Shawna Rochelle Kimbrell, the first black female fighter pilot in the U.S. Airforce was assigned to the 13th Fighter Squadron in Misawa, Japan. She was deployed in support of Operation Northern and Southern Watch, becoming the first female pilot to fly combat missions.
Rising to become a Major and now a Lieutenant Colonel, Kimbrell shattered racial barriers by becoming the first black female in the career field.
Kimbrell was born in Lafayette, Ind., on April 20, 1976, to Guyanese parents who were naturalized U.S. citizens by the time she was born. Her parents had moved to the U.S and as it turned out, her father earned a degree from Howard University and a doctorate from Purdue University, which in turn earned him a job offer in Parker, Colo.
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Kimbrell and her three older siblings spent their school years in Parker. “Education was the thing that opened doors. If you got your education, you could do whatever you wanted to do. That was how our house was run,” Kimbrell said.
In her early years, Kimbrell didn’t think she’ll end up as a fighter pilot. While still young, she wanted to be an astronaut and even wrote a letter to NASA asking how she could join the program.
But as she grew and learned more about joining the astronaut corps, she realized that wasn’t a career she wanted. “I decided to focus on something I could do every day versus maybe going to the moon one time which would be awesome, but it’s just one time,” the major said. “So I started to look at the jets and flying fighters.”
She was eventually accepted into the Air Force Academy after joining the Civil Air Patrol, working at air shows and earning her private pilot’s license. She knew there were no female fighter pilots, but still pursued her dream.
Whereas women gained admittance to the U.S. Air Force pilot training program in 1976, it was only in 1993 that they were permitted to train as fighter pilots, following the order of the U.S. Secretary of Defense.
“I think what kept me on the straight and narrow is that I didn’t give myself any other options,” Kimbrell said. “I didn’t think about a back-up plan; I didn’t think about a ‘what if it doesn’t work out plan.'”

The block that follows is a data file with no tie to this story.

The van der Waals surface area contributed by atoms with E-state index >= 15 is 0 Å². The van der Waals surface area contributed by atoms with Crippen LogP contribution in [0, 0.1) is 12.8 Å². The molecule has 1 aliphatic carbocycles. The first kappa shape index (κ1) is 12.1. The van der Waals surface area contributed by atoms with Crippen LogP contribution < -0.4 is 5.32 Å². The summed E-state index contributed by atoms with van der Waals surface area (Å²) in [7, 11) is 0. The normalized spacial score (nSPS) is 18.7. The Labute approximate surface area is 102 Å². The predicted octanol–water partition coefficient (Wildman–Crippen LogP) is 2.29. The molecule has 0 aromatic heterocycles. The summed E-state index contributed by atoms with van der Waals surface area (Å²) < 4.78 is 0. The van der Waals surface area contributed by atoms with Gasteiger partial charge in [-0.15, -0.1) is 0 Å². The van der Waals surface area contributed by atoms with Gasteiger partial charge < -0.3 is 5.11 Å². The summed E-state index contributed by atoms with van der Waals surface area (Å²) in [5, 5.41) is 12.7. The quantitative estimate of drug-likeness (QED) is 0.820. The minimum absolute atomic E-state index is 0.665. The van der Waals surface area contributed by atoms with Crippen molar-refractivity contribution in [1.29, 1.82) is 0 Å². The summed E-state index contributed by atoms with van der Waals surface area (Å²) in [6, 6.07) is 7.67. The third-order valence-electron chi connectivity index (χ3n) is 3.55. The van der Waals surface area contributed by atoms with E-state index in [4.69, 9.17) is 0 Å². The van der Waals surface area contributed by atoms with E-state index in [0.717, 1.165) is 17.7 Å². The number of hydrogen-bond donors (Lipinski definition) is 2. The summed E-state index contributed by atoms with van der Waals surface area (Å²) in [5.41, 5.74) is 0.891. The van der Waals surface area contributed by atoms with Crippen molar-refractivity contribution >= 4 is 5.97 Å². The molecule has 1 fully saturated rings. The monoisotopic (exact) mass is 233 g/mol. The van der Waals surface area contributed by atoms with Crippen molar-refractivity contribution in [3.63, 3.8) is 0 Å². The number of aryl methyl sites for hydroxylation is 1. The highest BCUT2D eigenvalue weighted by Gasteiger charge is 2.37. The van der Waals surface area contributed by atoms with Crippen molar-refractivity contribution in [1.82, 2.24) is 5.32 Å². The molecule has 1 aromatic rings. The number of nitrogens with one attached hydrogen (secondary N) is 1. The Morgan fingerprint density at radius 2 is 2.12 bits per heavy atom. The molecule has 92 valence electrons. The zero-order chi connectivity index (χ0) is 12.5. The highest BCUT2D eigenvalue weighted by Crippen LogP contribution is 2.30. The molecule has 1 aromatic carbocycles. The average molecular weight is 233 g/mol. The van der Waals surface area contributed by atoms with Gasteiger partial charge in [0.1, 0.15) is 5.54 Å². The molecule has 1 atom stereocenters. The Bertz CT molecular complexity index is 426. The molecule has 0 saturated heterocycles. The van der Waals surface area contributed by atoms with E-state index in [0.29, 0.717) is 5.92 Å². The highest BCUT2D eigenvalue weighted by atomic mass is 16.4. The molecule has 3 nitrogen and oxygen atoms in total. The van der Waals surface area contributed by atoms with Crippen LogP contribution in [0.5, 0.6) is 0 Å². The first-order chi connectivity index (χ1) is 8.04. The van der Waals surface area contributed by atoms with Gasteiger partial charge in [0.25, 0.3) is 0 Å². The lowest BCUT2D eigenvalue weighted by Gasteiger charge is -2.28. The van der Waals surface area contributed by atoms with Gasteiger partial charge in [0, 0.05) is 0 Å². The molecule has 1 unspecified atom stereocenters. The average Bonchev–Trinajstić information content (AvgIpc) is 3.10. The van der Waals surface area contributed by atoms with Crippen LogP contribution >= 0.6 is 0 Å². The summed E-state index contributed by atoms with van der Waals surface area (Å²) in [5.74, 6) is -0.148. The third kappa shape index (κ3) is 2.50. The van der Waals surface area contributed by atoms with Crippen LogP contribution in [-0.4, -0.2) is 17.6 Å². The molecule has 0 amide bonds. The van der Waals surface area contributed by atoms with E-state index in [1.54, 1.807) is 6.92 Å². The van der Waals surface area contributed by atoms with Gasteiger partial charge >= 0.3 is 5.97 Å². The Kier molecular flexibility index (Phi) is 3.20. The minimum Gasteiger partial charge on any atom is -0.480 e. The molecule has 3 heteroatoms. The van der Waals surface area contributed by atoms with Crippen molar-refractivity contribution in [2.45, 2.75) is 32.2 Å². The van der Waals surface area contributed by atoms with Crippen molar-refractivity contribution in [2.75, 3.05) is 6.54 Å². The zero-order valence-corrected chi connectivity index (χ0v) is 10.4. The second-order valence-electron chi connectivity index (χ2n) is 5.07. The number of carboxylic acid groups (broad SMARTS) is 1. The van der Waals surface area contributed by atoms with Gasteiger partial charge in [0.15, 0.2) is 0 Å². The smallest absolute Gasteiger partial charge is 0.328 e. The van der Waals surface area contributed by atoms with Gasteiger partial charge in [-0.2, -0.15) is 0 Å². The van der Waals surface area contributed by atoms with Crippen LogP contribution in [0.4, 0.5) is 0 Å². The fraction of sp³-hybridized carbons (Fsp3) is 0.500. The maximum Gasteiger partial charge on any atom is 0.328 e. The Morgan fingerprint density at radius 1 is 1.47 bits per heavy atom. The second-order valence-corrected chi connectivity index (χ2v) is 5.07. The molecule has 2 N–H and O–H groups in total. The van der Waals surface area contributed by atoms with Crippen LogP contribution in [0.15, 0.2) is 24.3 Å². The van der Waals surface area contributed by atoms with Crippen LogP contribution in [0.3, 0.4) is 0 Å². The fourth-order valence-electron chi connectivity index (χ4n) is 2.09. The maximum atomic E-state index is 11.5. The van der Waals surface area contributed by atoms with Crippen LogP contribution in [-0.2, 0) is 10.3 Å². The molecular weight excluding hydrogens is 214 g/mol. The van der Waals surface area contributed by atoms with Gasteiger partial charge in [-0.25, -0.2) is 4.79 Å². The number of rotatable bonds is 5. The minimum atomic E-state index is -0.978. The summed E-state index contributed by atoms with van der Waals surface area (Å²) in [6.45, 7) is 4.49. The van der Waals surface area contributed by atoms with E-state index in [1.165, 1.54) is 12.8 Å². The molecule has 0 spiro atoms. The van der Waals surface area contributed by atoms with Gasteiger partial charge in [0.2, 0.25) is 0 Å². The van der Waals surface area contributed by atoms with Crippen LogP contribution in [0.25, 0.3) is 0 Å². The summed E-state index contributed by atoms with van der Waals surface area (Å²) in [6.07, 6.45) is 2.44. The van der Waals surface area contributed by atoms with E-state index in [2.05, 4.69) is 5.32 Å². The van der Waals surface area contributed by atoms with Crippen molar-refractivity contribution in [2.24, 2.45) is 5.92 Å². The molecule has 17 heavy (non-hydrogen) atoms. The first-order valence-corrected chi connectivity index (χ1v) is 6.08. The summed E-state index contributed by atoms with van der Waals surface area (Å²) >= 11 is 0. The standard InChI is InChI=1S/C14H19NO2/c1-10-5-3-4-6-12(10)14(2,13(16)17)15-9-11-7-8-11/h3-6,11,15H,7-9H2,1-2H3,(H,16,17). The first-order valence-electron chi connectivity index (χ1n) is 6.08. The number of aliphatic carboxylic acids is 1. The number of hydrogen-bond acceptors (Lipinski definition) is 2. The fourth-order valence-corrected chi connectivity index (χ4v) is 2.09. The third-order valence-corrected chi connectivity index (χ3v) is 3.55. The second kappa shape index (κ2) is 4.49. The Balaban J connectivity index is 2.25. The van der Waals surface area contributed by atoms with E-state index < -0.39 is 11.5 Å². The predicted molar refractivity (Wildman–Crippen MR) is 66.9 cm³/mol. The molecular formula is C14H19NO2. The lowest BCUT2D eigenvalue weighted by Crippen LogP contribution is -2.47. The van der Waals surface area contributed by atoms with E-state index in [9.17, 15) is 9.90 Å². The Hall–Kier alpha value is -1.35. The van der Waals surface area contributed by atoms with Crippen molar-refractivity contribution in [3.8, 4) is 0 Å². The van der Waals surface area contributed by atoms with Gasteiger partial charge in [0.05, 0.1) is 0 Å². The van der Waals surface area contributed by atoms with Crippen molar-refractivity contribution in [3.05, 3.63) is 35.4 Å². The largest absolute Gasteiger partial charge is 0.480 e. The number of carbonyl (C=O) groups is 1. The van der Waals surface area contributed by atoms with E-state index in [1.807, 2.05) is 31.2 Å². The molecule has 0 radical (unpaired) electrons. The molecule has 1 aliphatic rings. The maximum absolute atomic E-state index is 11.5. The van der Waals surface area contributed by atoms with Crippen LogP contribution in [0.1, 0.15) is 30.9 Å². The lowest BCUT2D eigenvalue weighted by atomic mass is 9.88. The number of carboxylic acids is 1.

Kimbrell graduated from the Academy in 1998 and was accepted into pilot training. She earned her pilot wings in August 1999. She had tough times but never gave up.
“There were times when I didn’t think that I was going to make it through. It was in those times I learned to be humble and realize there is a point in everyone’s struggle, no matter how strong they are, when they need help, and the key is to seek it out before it is too late.”
Her hard work earned her an Air Medal with one device, an Aerial Achievement Medal and an Army Commendation Medal, National Defense Service Medal, Armed Forces Expeditionary Medal, Iraq Campaign Medal, Global War on Terrorism Service Medal and the Korean Defense Service Medal.
She was stationed at Misawa Air Base, Japan; Kunsan Air Base, South Korea; Aviano Air Base, Italy; Fort Stewart, Ga.; and now Nellis Air Force Base, Nev. And she also flew combat sorties in Operation Northern Watch.
In 2008, Kimbrell received a distinction as the first female African-American fighter pilot. She is currently the course manager for the Air Liaison Officer Course at Nellis AFB and she teaches pilots how to work with the Army in air-to-ground integration.
Whenever Kimbrell isn’t on duty, she dedicates her time to speak to children about dreaming big. She’s observed that a lot of children aren’t told that they can achieve their dreams and don’t realize that a lot of barriers have been knocked down.
“I literally see the lights turn on in kids’ eyes when I talk to them when they realize that someone like me can go do something as cool as (being a fighter pilot).
“It’s really awesome to be able to go out and talk to them and have them light up and say, ‘I’ve heard people say that you can do whatever you want, but now I can put a face to the story and I can see that it can be done, which means I can go out and do whatever I want to do.’ That is what I focus on and what I think is really important,” she said.
She urged both adults and kids to set goals and put those goals into context. “Nothing’s easy,” she said, adding, “Expect road blocks, expect that there are going to be people out there who don’t want you to succeed, expect people are going to tell you no. But the desire that comes from within- if it’s something that you really want -will carry you through.”